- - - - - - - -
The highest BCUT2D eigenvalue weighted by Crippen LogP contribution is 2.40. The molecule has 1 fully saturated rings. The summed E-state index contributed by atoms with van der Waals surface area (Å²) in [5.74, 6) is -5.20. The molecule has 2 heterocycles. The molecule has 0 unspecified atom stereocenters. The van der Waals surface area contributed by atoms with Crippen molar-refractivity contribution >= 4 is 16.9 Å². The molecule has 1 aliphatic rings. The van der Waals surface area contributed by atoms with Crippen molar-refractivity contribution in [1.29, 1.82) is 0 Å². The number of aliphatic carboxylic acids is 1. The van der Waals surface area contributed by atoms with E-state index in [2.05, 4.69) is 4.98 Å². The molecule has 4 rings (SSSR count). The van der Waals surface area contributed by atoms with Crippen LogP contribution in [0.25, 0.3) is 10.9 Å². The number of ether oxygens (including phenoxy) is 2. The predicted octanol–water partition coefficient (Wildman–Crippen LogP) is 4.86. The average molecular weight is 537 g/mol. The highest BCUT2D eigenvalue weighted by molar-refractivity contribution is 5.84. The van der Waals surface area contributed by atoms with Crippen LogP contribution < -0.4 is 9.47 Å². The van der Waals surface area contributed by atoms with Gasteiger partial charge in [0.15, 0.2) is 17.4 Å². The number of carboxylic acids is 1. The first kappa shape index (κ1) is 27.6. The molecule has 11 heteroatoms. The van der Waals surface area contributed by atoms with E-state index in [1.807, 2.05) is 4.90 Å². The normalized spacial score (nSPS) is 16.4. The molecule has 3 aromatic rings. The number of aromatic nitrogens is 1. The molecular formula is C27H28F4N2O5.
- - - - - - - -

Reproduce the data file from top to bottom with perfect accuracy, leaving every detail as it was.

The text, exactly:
The highest BCUT2D eigenvalue weighted by Crippen LogP contribution is 2.40. The molecule has 1 fully saturated rings. The summed E-state index contributed by atoms with van der Waals surface area (Å²) in [5.74, 6) is -5.20. The molecule has 2 heterocycles. The molecule has 0 unspecified atom stereocenters. The van der Waals surface area contributed by atoms with Crippen molar-refractivity contribution >= 4 is 16.9 Å². The molecule has 1 aliphatic rings. The van der Waals surface area contributed by atoms with Crippen molar-refractivity contribution in [1.29, 1.82) is 0 Å². The number of aliphatic carboxylic acids is 1. The van der Waals surface area contributed by atoms with E-state index in [2.05, 4.69) is 4.98 Å². The molecule has 4 rings (SSSR count). The van der Waals surface area contributed by atoms with Crippen LogP contribution in [0.25, 0.3) is 10.9 Å². The number of ether oxygens (including phenoxy) is 2. The predicted octanol–water partition coefficient (Wildman–Crippen LogP) is 4.86. The average molecular weight is 537 g/mol. The highest BCUT2D eigenvalue weighted by molar-refractivity contribution is 5.84. The van der Waals surface area contributed by atoms with Crippen LogP contribution < -0.4 is 9.47 Å². The van der Waals surface area contributed by atoms with Gasteiger partial charge in [0.15, 0.2) is 17.4 Å². The number of carboxylic acids is 1. The first kappa shape index (κ1) is 27.6. The molecule has 11 heteroatoms. The van der Waals surface area contributed by atoms with E-state index in [1.807, 2.05) is 4.90 Å². The normalized spacial score (nSPS) is 16.4. The molecule has 3 aromatic rings. The number of aromatic nitrogens is 1. The molecular formula is C27H28F4N2O5.